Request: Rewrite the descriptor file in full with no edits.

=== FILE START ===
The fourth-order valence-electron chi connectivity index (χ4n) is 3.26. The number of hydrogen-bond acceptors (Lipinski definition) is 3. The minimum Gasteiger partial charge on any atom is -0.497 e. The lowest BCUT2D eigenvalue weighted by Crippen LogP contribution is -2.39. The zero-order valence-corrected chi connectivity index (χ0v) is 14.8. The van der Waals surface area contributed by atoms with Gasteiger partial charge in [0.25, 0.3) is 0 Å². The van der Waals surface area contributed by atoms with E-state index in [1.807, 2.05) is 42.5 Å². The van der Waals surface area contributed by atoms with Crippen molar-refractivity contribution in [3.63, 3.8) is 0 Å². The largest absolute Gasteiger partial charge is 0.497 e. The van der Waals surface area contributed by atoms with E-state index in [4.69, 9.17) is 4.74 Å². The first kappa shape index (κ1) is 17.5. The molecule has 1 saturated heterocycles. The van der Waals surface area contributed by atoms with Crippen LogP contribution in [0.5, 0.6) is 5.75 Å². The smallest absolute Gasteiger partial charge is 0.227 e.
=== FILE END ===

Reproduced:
The fourth-order valence-electron chi connectivity index (χ4n) is 3.26. The number of hydrogen-bond acceptors (Lipinski definition) is 3. The minimum Gasteiger partial charge on any atom is -0.497 e. The lowest BCUT2D eigenvalue weighted by Crippen LogP contribution is -2.39. The zero-order valence-corrected chi connectivity index (χ0v) is 14.8. The van der Waals surface area contributed by atoms with Gasteiger partial charge in [0.25, 0.3) is 0 Å². The van der Waals surface area contributed by atoms with E-state index in [1.807, 2.05) is 42.5 Å². The van der Waals surface area contributed by atoms with Crippen molar-refractivity contribution in [3.63, 3.8) is 0 Å². The largest absolute Gasteiger partial charge is 0.497 e. The van der Waals surface area contributed by atoms with E-state index in [4.69, 9.17) is 4.74 Å². The first kappa shape index (κ1) is 17.5. The molecule has 1 saturated heterocycles. The van der Waals surface area contributed by atoms with Crippen LogP contribution in [0.5, 0.6) is 5.75 Å². The smallest absolute Gasteiger partial charge is 0.227 e.